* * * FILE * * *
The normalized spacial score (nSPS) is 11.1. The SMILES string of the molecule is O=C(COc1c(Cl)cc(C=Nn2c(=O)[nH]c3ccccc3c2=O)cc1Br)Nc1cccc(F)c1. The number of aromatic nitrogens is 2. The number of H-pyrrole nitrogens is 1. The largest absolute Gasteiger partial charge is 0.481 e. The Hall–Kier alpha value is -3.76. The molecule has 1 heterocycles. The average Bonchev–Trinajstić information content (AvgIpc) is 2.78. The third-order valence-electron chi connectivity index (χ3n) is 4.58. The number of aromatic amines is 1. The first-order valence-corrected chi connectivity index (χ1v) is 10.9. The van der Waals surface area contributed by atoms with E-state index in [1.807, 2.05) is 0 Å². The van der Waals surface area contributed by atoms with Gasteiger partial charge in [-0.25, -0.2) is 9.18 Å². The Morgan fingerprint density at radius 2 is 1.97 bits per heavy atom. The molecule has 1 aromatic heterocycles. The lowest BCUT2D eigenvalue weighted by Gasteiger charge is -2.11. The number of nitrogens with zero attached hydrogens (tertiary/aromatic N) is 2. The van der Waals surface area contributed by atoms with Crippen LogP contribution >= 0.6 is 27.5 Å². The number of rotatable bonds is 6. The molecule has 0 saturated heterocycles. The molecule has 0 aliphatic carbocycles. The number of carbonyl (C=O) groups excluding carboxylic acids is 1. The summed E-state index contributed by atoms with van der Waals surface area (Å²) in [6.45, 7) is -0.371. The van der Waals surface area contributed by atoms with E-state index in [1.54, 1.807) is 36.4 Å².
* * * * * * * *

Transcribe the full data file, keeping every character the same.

The normalized spacial score (nSPS) is 11.1. The SMILES string of the molecule is O=C(COc1c(Cl)cc(C=Nn2c(=O)[nH]c3ccccc3c2=O)cc1Br)Nc1cccc(F)c1. The number of aromatic nitrogens is 2. The number of H-pyrrole nitrogens is 1. The largest absolute Gasteiger partial charge is 0.481 e. The Hall–Kier alpha value is -3.76. The molecule has 1 heterocycles. The average Bonchev–Trinajstić information content (AvgIpc) is 2.78. The third-order valence-electron chi connectivity index (χ3n) is 4.58. The number of aromatic amines is 1. The first-order valence-corrected chi connectivity index (χ1v) is 10.9. The van der Waals surface area contributed by atoms with E-state index in [1.807, 2.05) is 0 Å². The van der Waals surface area contributed by atoms with Gasteiger partial charge in [-0.25, -0.2) is 9.18 Å². The Morgan fingerprint density at radius 2 is 1.97 bits per heavy atom. The molecule has 1 aromatic heterocycles. The lowest BCUT2D eigenvalue weighted by Gasteiger charge is -2.11. The number of nitrogens with zero attached hydrogens (tertiary/aromatic N) is 2. The van der Waals surface area contributed by atoms with Crippen LogP contribution >= 0.6 is 27.5 Å². The number of rotatable bonds is 6. The molecule has 0 saturated heterocycles. The molecule has 0 aliphatic carbocycles. The number of carbonyl (C=O) groups excluding carboxylic acids is 1. The summed E-state index contributed by atoms with van der Waals surface area (Å²) in [6.45, 7) is -0.371. The van der Waals surface area contributed by atoms with E-state index in [1.54, 1.807) is 36.4 Å².